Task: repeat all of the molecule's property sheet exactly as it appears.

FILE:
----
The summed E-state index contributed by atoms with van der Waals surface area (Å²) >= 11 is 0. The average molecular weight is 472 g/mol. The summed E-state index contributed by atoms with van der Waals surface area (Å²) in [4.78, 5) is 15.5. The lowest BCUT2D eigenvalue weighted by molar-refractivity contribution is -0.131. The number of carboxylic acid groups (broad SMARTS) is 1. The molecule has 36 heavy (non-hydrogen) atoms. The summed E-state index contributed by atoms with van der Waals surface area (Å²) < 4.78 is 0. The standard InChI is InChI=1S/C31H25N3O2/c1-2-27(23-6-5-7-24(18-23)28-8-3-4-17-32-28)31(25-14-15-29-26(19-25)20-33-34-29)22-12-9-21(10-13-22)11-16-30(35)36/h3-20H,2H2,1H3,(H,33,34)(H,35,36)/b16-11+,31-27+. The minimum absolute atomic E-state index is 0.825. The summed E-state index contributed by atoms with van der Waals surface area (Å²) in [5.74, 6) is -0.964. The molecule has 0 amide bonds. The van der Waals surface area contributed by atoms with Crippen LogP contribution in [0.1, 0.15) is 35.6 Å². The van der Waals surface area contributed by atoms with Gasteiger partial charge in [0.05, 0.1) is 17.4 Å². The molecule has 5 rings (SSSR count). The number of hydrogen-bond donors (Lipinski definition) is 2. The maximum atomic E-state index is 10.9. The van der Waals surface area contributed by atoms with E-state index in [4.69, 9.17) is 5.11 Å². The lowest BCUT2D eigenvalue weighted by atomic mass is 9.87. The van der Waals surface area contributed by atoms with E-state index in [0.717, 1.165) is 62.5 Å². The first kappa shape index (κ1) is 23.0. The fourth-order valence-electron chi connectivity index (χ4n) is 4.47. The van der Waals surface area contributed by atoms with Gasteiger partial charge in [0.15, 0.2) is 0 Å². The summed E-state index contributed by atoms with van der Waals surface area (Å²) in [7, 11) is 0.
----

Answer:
The summed E-state index contributed by atoms with van der Waals surface area (Å²) >= 11 is 0. The average molecular weight is 472 g/mol. The summed E-state index contributed by atoms with van der Waals surface area (Å²) in [4.78, 5) is 15.5. The lowest BCUT2D eigenvalue weighted by molar-refractivity contribution is -0.131. The number of carboxylic acid groups (broad SMARTS) is 1. The molecule has 36 heavy (non-hydrogen) atoms. The summed E-state index contributed by atoms with van der Waals surface area (Å²) < 4.78 is 0. The standard InChI is InChI=1S/C31H25N3O2/c1-2-27(23-6-5-7-24(18-23)28-8-3-4-17-32-28)31(25-14-15-29-26(19-25)20-33-34-29)22-12-9-21(10-13-22)11-16-30(35)36/h3-20H,2H2,1H3,(H,33,34)(H,35,36)/b16-11+,31-27+. The minimum absolute atomic E-state index is 0.825. The summed E-state index contributed by atoms with van der Waals surface area (Å²) in [5.74, 6) is -0.964. The molecule has 0 amide bonds. The van der Waals surface area contributed by atoms with Crippen LogP contribution in [0.1, 0.15) is 35.6 Å². The van der Waals surface area contributed by atoms with Gasteiger partial charge in [0.05, 0.1) is 17.4 Å². The molecule has 5 rings (SSSR count). The number of hydrogen-bond donors (Lipinski definition) is 2. The maximum atomic E-state index is 10.9. The van der Waals surface area contributed by atoms with E-state index in [4.69, 9.17) is 5.11 Å². The lowest BCUT2D eigenvalue weighted by atomic mass is 9.87. The van der Waals surface area contributed by atoms with E-state index in [0.717, 1.165) is 62.5 Å². The first kappa shape index (κ1) is 23.0. The fourth-order valence-electron chi connectivity index (χ4n) is 4.47. The van der Waals surface area contributed by atoms with Gasteiger partial charge in [0.15, 0.2) is 0 Å². The summed E-state index contributed by atoms with van der Waals surface area (Å²) in [7, 11) is 0.